One of the extra-musical events that are being roundly celebrated on concert platforms
around the world is the 400th anniversary of the death of one William Shakespeare, perhaps
the world’s best-known author, or – at least – playwright.
In London, at the Barbican Centre, next week Sir Andrew Davis conducts his BBC
Symphony and Chorus forces in the dramatic symphony Roméo et Juliette
, a great score even
if it plays fast and loose with Shakespeare’s original play. The London Symphony Orchestra
also celebrates with Gianandrea Noseda in concerts at the Barbican, while over the river at
the Royal Festival Hall the London Philharmonic teams its regular conductors – Jurowski,
Nézet-Séguin, Orozco-Estrada and Vänskä – in music inspired by some ten of the Bard’s
canon. Melbourne Symphony (again with Sir Andrew Davis to the front) also celebrates, as
an example as to how far Shakespeare’s reach actually goes.
But there are 38 plays that are now regarded as being by Shakespeare (some with other
hands, and with a handful more regarded as an Apocrypha). I’ve often wondered how big a
festival you could have including as many works as possible connected to Shakespeare. I
haven’t yet found a performance this year of Smetana’s Richard III
(Smetana obviously liked
historical military figures – he also wrote an overture entitled Wallenstein’s Camp
, but that’s
from a different playwright altogether, Schiller, though one similarly well-represented in
musical works). Just talking about the histories – aside from Henry V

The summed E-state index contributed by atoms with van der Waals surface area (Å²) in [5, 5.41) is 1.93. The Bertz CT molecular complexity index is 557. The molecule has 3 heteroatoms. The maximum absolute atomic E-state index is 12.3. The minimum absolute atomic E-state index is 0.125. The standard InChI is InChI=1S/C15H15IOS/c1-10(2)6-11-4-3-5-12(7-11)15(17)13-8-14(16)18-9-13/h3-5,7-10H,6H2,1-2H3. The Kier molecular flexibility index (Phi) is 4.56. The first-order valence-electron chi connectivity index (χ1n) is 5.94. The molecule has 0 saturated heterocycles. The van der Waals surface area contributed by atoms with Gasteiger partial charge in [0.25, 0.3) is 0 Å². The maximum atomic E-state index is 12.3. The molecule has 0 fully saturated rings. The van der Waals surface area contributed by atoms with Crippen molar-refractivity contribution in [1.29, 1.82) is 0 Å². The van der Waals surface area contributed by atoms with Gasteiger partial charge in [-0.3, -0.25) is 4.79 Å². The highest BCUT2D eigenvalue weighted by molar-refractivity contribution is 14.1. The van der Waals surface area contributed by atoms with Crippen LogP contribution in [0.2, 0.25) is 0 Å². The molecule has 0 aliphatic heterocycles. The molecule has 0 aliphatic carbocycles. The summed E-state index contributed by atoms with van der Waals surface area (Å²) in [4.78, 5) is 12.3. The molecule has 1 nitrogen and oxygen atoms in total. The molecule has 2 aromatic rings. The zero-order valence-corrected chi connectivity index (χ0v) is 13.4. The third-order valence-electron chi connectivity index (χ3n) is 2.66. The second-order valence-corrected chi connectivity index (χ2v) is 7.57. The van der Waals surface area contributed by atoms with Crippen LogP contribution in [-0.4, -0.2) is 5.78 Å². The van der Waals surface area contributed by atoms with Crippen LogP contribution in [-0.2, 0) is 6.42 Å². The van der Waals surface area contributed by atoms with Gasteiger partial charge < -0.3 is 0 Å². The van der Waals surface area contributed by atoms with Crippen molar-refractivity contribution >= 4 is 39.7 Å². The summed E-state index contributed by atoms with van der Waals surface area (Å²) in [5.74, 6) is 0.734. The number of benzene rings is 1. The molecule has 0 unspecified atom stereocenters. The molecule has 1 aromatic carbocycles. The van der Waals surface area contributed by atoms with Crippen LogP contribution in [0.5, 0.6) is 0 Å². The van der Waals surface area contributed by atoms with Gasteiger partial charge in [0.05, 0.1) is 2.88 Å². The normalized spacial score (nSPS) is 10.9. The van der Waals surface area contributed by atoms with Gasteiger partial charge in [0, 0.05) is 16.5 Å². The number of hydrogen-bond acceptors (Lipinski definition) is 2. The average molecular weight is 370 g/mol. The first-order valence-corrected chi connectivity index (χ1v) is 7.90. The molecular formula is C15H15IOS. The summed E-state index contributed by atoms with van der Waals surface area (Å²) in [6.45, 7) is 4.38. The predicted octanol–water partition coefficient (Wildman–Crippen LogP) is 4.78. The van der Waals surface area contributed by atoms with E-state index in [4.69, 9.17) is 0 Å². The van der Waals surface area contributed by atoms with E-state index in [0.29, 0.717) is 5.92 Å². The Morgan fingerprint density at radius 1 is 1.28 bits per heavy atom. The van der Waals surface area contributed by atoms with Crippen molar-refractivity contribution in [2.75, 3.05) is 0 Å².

wonderful score for Olivier’s classic film – what other works spring to mind?
Well – although I’ve never heard his music live – we should be thankful for Mario
Castelnuovo-Tedesco who composed 11 Shakespearean overtures, including one for King
, which I’m guessing is one of the rarest of the Bard’s canon to make it into music.
is also another rarity ticked off by Castelnuovo-Tedesco, who also composed
operas based on two Shakespeare plays: The Merchant of Venice
(as did Andrei
Tchaikovsky) and All’s Well that Ends Well.
But as to other histories…
One character, though not a king but who appears in two of the plays – Henry IV
and Two – has inspired much music: Sir John Falstaff. Even if most of these works take a
leaf out of Shakespeare’s The Merry Wives of Windsor
, there are two British composers that
take their lead from the history plays that Falstaff appears in. First is Gustav Holst’s At the
, which features Prince Hal and Falstaff’s shenanigans. I’ve only heard it once
live (though thankfully EMI recorded it, with the Royal Liverpool Philharmonic Orchestra,
conducted by David Atherton and with John Tomlinson as the Knight), and would like to
think this would be the year to hear it again. It would make a perfect pairing in a putative
‘Falstaff Fest’ with Elgar’s purely orchestral Falstaff that also uses the history plays rather
than the comedy.
And on the operatic stage I’d love to see Verdi’s last opera Falstaff
alongside such lesser-
known works as Salieri’s Falstaff
, both Dittersdorff’s and Nicolai’s Die lustigen Weiber von
and Vaughan Williams’ Sir John in Love.
And perhaps one way to catch up with
any missing kings (currently, by my count, Richard II, Henrys IV, VI and VIII as well as
Edward IV) is getting to either Melbourne on 24, 25 & 27 June or Adelaide on 9 & 10
September for the première performances of Australian composer James Ledger’s new work,
Well, that’s what the orchestras’ brochures call it – Ledger’s own
website titles it Kings and Fools
– so it just might be about King Lear.
I’m sure I’ll return to Shakespeare in music so until then…
© Nick Breckenfield, 2016
Nick Breckenfield has worked in and around the classical music industry over the last 25 years - at venues, agencies and as
a programme note writer and marketeer. He was Classical Music
editor for Whatsonwhen for 13 years,
and current clients include the Borletti-Buitoni Trust.